NEW ULM - A variety of ideas were exchanged Tuesday night, as 40-plus community task force members and administrators brainstormed in groups as to how best to meet the strategic facility needs of District 88.
Tuesday's meeting was the first of four sessions scheduled between now and next April. The task force's deliberations will culminate in a report to the school board, in which the voluntary advisory panel of will list its findings and make recommendations on how to proceed.
Consultants KA and SGN/Wendell Architects opened up the Tuesday session with a presentation of current research and background information on district facilities.
The consultants reviewed the district's primary needs and why a facility study was needed. They presented key elements of the study including: interviews of stakeholders, an analysis of enrollment, finance, programs, services and staffing, a space utilization analysis, and a facility evaluation. The consultants also shared specific notes on each facility, derived from walkthroughs of school buildings, and staff thought of facility needs gathered through surveys and building-specific meetings.
After hearing this background information, the task force broke up into eight groups. Each group brainstormed, then presented, ideas of how facilities needs could potentially be addressed. While the task force was made aware that costs can affect what actually happens, the idea was to, more or less, "dream"- address the issues from a strategic viewpoint.
Ideas (some complementary, some mutually exclusive) that resulted from the brainstorming included (a partial list):
Rethink the grade level configuration of each of the present school buildings (High School, grades 7-12; Washington School, grades 4-6, Jefferson School, grades K-3). Potentially create a middle school/high school campus at the current Jefferson School/High School location. Place early elementary grades (and potentially also pre-school grades) on the current Washington School campus.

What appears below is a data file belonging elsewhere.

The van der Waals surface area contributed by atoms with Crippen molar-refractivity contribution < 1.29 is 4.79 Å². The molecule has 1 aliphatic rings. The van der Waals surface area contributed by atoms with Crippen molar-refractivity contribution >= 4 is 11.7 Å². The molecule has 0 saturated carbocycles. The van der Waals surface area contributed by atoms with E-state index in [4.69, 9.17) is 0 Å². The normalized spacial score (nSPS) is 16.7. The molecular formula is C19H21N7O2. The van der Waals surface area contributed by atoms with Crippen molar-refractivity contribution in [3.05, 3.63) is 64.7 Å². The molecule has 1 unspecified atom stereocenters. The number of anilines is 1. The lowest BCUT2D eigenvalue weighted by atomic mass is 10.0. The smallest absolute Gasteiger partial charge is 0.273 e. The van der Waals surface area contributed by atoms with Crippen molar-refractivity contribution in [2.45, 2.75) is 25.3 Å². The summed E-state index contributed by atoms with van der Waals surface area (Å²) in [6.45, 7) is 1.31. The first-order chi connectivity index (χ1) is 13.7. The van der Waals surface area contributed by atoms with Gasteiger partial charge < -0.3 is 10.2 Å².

Sell the former Middle School building, which is too costly to remodel.
Remove the current annex/portable math classroom buildings.
Connect Jefferson and the High School with a commons areas (cafeteria, learning, testing, culinary/industrial tech and/or other spaces), to be shared by high-school and middle-grade students.
Add new performing arts/gym spaces to the main campus; create performance art or athletic spaces that are community-oriented.
Upgrade athletic fields, to better serve students and boost school spirit and pride.
Plan for the possibility of adding extra levels to any new construction.
Achieve greater utilization of Vogel Fieldhouse for school needs.
Close off Garden Street to traffic/create across the street parking.
Swap the Washington School property for the property that belongs to St. Paul's Lutheran School, to create a single campus. The move may cut transportation/staff costs and may create efficiencies for both school systems.
Utilize a former retail building for pre-K-Kindergarten classes.
Purchase houses adjacent to the main campus to accommodate expansion.
Next, the consultants will summarize the ideas and begin putting together some different scenarios that would result from different approaches, for consideration by the task force.
In addition, administrators will prepare extra information in answer to questions raised at the meeting: for example, about demographic and special education trends and projections, current operational costs for various sites, grade configurations in other districts, etc.
The task force will next meet Jan. 14, 2014.
Any projects that get board approval would likely also require voter funding approval, potentially through a referendum next fall.